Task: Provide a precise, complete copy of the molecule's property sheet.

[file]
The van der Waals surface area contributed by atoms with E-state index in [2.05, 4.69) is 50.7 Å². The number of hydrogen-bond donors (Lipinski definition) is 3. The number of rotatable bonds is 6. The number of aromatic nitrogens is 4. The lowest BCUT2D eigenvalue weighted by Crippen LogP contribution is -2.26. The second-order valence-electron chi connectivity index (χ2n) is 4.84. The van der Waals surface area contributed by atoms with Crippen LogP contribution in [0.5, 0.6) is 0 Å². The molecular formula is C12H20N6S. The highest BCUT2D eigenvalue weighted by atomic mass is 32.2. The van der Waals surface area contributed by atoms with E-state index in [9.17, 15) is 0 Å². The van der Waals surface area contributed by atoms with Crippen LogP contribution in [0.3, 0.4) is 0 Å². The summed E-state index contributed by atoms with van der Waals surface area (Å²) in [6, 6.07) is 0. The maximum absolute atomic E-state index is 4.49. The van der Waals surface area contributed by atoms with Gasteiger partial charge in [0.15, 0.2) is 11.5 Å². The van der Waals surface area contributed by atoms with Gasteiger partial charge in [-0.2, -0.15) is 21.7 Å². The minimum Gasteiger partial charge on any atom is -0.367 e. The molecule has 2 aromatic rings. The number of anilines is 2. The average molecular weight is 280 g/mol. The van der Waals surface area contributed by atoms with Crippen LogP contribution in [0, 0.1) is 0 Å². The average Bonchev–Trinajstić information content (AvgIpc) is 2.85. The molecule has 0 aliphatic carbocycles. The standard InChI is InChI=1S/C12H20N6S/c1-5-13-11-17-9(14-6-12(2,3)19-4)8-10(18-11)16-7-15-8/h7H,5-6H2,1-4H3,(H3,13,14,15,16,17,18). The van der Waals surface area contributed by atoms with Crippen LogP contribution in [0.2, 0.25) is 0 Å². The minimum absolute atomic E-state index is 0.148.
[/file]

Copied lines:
The van der Waals surface area contributed by atoms with E-state index in [2.05, 4.69) is 50.7 Å². The number of hydrogen-bond donors (Lipinski definition) is 3. The number of rotatable bonds is 6. The number of aromatic nitrogens is 4. The lowest BCUT2D eigenvalue weighted by Crippen LogP contribution is -2.26. The second-order valence-electron chi connectivity index (χ2n) is 4.84. The van der Waals surface area contributed by atoms with Crippen LogP contribution in [0.5, 0.6) is 0 Å². The molecular formula is C12H20N6S. The highest BCUT2D eigenvalue weighted by atomic mass is 32.2. The van der Waals surface area contributed by atoms with E-state index in [9.17, 15) is 0 Å². The van der Waals surface area contributed by atoms with Crippen LogP contribution in [0.3, 0.4) is 0 Å². The summed E-state index contributed by atoms with van der Waals surface area (Å²) in [6, 6.07) is 0. The maximum absolute atomic E-state index is 4.49. The van der Waals surface area contributed by atoms with Gasteiger partial charge in [0.15, 0.2) is 11.5 Å². The van der Waals surface area contributed by atoms with Gasteiger partial charge in [-0.2, -0.15) is 21.7 Å². The minimum Gasteiger partial charge on any atom is -0.367 e. The molecule has 2 aromatic rings. The number of anilines is 2. The average molecular weight is 280 g/mol. The van der Waals surface area contributed by atoms with Crippen LogP contribution in [0, 0.1) is 0 Å². The average Bonchev–Trinajstić information content (AvgIpc) is 2.85. The molecule has 0 aliphatic carbocycles. The standard InChI is InChI=1S/C12H20N6S/c1-5-13-11-17-9(14-6-12(2,3)19-4)8-10(18-11)16-7-15-8/h7H,5-6H2,1-4H3,(H3,13,14,15,16,17,18). The van der Waals surface area contributed by atoms with Crippen LogP contribution in [0.2, 0.25) is 0 Å². The minimum absolute atomic E-state index is 0.148.